Since the beginning of the PHPClasses site, I felt the need to encapsulate the different situations that the site need handle. A class is the most obvious data structure that PHP provides to encapsulate application level functionality. The PHPClasses site code is mostly made of a tens of classes that implement many application level components.
In the beginning I did not have a good notion of what mattered in the development of these components. Over time I realized that they need to have a well thought API, so the same components could be reused in other sites developed by myself or other developers.
The best way to develop reusable application level components is to write them in a way that they provide the same consistent API. This makes the components easier to understand, easier to build and easier to learn by other developers that can reuse my components.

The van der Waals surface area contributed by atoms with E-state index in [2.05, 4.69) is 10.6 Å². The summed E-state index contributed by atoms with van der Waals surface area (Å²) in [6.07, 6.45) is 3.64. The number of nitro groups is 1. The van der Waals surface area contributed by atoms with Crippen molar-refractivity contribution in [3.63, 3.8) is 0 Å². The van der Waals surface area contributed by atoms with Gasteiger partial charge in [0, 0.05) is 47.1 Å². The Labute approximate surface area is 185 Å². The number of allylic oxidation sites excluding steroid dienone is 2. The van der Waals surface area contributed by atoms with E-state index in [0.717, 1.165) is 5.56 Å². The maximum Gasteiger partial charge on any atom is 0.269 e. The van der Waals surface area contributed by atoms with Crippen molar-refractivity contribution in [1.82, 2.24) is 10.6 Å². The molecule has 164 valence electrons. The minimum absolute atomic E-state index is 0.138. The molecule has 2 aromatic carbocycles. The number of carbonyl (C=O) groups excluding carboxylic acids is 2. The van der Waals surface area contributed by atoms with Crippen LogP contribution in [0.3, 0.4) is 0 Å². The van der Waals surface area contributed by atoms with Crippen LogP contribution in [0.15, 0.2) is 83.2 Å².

Over time I have developed and refined my own methodology to develop application level components with a consistent API. However, only last year I have started producing some documentation about my methodology.
In early 2005 I was invited by a local university to give a special class as part of an IT post-graduate course about PHP Web development methods and practices. PHP did not use to be taken very seriously by the academic world. So I was gladly surprised by this invitation.
The slides of this special class are available here. Unfortunately they are only available in Portuguese because the class was for Brazilian post-graduate students.